159 – Terminology – Part 5 (Cont.)

159 – Terminology – Part 5 (Cont.)




The Catholic and later the Protestant “Reformed” doctrine which follows. The “Church of the New Testament” like the “Church of the Old Testament” is formed on the basis of the same covenant, namely the covenant God made with Abraham. (Systematic Theology by Charles Hodge Page 549.) Therefore, they conclude that the children of believers have the right to baptism by which they are actually regenerated. (Systematic Theology by Charles Hodge Pages 546 & 547) This notion is essentially held by all infant baptizers.


That aspect of salvation which deals with judicial righteousness or vindication. It is never self-acquired, but always given as the result of Christ’s substitutionary work. (Rom. 5:9) It is realized by faith. (Rom. 5:1) It is demonstrated by works. (James 2:22-24)


The state of being sanctified or holy. Scripturally this state of the believer is to be seen in two different aspects or senses:

1.Positional Sanctification: That is the position of holiness, innocence and perfection, which we have in the sight of God, through the imputed righteousness of Christ.
2.Practical Sanctification: The realized and progressive growth in grace, which we have in the sight of ourself and others, as a result of the imparted righteousness of Christ.


The doctrine or belief that, through diligent effort and the gracious help of the Holy Spirit, a Christian may, in this lifetime, attain to sinless perfection. That is to say he may at some point experience total victory over sin, or even eradication of the flesh. They do not claim that the believer, having reached such a state, is at all assured of maintaining it. The orthodox view of this matter is that, without exception, we remain throughout this life, not only having been guilty of sin, but that we have sin clinging to us.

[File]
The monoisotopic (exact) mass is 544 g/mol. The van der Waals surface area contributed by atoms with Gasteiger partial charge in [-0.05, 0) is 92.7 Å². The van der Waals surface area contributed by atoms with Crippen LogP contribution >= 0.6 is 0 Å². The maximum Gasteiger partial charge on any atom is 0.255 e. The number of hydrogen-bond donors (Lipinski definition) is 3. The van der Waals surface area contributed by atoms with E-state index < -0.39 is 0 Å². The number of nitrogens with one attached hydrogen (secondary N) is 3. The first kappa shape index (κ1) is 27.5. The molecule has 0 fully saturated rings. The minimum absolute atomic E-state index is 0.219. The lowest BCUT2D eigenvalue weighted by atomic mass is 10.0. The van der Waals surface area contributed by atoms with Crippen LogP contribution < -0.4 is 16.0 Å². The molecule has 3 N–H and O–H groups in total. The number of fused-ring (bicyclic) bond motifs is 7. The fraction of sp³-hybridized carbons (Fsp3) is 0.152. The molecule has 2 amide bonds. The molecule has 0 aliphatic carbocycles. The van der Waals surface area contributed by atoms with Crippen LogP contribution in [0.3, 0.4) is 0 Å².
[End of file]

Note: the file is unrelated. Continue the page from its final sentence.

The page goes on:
Deliverance. The word properly carries with it the general and composite effect of all its various aspects, such as redemption, reconciliation, regeneration, calling, preservation, perseverance, and glorification. The word in its general sense should not be confused as being inherently synonymous with any of the words describing particular details thereof.


In biblical terminology it means to be placed as an adult son. We presently enjoy this position by faith through the Spirit of God within us. (Rom. 8:15) We shall enjoy it in a fuller sense at the redemption of the body. (Rom. 8:22-23)


This term deals with falling away or back from a previously held position of truth (2 Thessalonians 2:3). Some men relegate this term only to the false doctrine of falling from grace, but it must not be so limited.


The work of God in which He, by grace, controls and guides all circumstances around and within His elect, which results in them unquestionably and without exception being delivered unblamable into His everlasting kingdom. This work is totally of God, is always perfect, and never enhanced by human cooperation.


The responsibility and activity of the believer in which he continues in the basic direction of righteousness in spite of adversity. It is only made possible, and is always effected, by divine preservation, and yet is the believer’s responsibility. It is, therefore, never perfectly exercised but will always, in some measure, be present in the true believer’s life.


The work of God in which the believer has the old nature eradicated, and is finally conformed to the image of Jesus Christ. This, though minutely realized as we grow in grace, will not be, in a major sense, realized until this mortal has put on immortality, and we are given a body like unto His glorious body.